Stinson Reliant SR-7A (oz184)


Stinson Reliant SR-7A (oz184) by Paul Karnow 1937 - plan thumbnail

About this Plan

Stinson Reliant. Rubber powered free flight scale model of the taper-wing Stinson Reliant SR-7A.

Update 21/12/2013: Replaced this one with a clearer version, thanks to theshadow.


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Stinson Reliant SR-7A (oz184) by Paul Karnow 1937 - model pic


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Stinson Reliant SR-7A (oz184) by Paul Karnow 1937 - pic 003.jpg

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User comments

Hi Steve... May I enter a slight correction? You have the Stinson SR7A, the one with all the wing ribs, listed as 25 inch span. It also appears in the tag matrix in the 25-30 inch category. Its actual span is 31 inches, and that's about the way it prints out. I have a copy of the original plan, and it's 31 with rib spacing of 5/8 inch. It'd be a super build for my old age if I thought I could figure out a good way to punch all those weakening holes on the ribs. Wouldn't that be a super plan for a laser cut short kit? That and Cole's Smoothie. Regards,
art - 08/08/2014
Thanks art, have set this to wingspan=31in now.
SteveWMD - 08/08/2014
In answer to Art re lightening holes: You can sometimes buy razor-edged hole cutters (basically chrome steel tubes which have one end thinned and sharpened) from specialist suppliers, but failing that, get some plain brass tube of appropriate diameter and simply file one end so that it has a circular cutting edge. It doesn't have to be perfect, but remove obvious burrs. File only on the outside of the tube, chamfer it back a distance of about 1mm - don't touch the inside. The aim is to let the inside of the tube form a circular cutting edge. The finished cutter should be about 8 - 12 ins in length. Then trace your ribs onto sheet balsa and cut the lightening holes by gently rotating the tube into the wood (use a cutting mat beneath to prevent fracturing the wood on the opposite side). Using just hand pressure you can cut large, neat holes in 1/2 inch thick sheet with this method. Thinner wood takes no time at all, just a gentle half turn - and you'll be surprised at how perfect the holes are. Once all the holes are cut, you can start slicing around the rib profiles to make the complete ribs. Best do it in that order, or you'll run the risk of splitting the wood of an otherwise completed rib. I made a set of circle cutters this way 25 years ago - it took me about 30 minutes and I've never had to re-sharpen them. Regards,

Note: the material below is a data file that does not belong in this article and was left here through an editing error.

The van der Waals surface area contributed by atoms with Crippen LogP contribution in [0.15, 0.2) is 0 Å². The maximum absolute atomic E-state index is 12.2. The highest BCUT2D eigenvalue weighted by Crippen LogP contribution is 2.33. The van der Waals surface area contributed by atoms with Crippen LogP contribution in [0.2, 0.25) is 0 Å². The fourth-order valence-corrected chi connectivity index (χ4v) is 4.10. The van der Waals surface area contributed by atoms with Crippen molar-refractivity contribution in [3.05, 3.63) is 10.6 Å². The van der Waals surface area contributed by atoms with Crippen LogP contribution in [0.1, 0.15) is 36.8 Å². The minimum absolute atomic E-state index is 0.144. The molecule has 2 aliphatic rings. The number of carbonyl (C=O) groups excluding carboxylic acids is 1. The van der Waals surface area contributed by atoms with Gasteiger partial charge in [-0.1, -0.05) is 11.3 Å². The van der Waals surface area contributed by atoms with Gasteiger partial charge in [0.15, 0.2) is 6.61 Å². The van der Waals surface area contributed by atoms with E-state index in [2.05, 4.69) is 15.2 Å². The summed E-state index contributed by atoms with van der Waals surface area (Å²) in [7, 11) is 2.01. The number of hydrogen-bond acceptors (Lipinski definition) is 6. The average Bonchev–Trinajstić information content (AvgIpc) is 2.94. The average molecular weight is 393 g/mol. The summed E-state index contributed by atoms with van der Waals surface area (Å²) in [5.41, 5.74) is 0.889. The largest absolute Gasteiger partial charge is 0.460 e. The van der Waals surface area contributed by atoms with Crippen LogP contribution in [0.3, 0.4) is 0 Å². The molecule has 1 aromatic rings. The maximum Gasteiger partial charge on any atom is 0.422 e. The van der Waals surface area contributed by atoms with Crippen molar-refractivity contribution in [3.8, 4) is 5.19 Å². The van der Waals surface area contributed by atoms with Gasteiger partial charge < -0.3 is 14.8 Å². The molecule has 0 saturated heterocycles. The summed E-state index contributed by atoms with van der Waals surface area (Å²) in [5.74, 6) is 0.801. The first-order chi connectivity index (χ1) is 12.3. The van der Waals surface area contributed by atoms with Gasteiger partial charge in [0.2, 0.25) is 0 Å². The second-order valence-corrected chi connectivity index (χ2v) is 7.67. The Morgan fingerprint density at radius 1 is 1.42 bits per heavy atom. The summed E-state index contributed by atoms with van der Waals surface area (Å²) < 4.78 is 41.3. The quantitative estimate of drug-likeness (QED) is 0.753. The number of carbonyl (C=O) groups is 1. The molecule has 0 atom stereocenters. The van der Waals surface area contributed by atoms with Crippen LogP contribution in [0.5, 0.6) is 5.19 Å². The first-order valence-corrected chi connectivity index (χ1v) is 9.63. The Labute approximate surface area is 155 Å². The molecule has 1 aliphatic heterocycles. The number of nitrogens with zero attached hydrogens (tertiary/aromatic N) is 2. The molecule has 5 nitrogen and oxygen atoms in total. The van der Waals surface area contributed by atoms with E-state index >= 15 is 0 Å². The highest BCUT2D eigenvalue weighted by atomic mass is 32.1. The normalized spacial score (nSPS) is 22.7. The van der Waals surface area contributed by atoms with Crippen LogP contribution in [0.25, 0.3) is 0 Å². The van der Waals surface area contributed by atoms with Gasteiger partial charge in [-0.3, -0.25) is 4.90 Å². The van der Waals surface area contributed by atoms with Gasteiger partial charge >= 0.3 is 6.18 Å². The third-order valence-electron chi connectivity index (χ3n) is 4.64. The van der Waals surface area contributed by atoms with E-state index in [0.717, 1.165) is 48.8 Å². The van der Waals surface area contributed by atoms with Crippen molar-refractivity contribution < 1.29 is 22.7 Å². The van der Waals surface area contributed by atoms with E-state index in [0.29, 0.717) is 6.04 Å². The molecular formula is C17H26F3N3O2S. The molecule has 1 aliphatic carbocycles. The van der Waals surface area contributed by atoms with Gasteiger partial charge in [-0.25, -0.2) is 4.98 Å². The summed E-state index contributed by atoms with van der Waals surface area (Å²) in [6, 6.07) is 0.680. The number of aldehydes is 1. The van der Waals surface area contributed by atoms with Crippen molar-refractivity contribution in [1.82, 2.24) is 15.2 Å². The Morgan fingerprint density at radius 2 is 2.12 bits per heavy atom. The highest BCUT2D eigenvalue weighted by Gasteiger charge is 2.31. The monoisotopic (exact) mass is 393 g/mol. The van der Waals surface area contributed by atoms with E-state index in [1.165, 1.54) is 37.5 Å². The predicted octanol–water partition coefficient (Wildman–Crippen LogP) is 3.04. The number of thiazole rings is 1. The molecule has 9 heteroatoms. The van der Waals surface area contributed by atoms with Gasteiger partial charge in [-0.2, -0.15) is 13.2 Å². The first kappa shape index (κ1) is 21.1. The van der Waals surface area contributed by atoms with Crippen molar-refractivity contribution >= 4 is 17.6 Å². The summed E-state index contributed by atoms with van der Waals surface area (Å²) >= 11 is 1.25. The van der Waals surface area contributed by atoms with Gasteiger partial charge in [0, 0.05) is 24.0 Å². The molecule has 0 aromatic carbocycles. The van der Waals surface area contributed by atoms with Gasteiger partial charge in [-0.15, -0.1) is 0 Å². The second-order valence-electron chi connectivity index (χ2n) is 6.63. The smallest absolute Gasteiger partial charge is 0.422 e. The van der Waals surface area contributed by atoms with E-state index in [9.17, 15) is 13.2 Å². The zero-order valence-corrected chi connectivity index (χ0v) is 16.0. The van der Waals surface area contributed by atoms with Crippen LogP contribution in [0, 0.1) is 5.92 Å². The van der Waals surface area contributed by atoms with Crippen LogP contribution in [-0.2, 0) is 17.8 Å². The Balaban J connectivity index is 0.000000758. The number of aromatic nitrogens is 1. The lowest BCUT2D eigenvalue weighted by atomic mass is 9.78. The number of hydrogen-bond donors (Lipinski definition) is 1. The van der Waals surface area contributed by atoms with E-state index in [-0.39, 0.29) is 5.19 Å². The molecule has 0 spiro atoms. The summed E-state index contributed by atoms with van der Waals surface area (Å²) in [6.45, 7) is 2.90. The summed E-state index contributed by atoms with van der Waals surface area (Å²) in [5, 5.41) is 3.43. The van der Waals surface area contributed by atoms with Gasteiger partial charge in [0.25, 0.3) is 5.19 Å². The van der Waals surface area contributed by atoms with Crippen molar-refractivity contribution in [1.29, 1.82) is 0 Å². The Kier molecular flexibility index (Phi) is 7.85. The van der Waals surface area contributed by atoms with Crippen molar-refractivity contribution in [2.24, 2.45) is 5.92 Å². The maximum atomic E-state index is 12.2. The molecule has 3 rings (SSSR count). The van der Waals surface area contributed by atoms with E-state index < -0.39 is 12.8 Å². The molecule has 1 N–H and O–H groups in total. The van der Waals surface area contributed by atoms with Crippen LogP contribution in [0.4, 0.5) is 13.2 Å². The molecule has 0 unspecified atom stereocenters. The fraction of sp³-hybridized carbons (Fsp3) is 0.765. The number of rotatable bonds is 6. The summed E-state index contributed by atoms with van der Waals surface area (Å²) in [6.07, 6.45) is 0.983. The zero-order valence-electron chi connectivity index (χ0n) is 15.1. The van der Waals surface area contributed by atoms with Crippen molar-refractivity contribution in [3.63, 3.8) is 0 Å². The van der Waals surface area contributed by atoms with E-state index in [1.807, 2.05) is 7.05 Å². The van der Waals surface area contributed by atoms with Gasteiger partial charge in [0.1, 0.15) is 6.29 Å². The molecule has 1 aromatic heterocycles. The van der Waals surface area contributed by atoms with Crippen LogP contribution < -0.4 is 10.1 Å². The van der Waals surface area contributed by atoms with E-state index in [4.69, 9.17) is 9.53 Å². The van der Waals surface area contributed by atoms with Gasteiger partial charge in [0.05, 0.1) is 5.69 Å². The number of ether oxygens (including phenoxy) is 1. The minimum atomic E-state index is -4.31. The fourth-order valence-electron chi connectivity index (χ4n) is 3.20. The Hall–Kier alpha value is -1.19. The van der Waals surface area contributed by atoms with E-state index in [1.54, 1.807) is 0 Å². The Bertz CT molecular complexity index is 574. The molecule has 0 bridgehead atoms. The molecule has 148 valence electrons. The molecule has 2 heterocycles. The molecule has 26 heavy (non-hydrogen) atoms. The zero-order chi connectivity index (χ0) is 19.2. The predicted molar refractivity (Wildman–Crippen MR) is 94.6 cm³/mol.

SBurling - 08/08/2014
Great idea for cutting holes! Live and learn.
tom adcock - 19/01/2022
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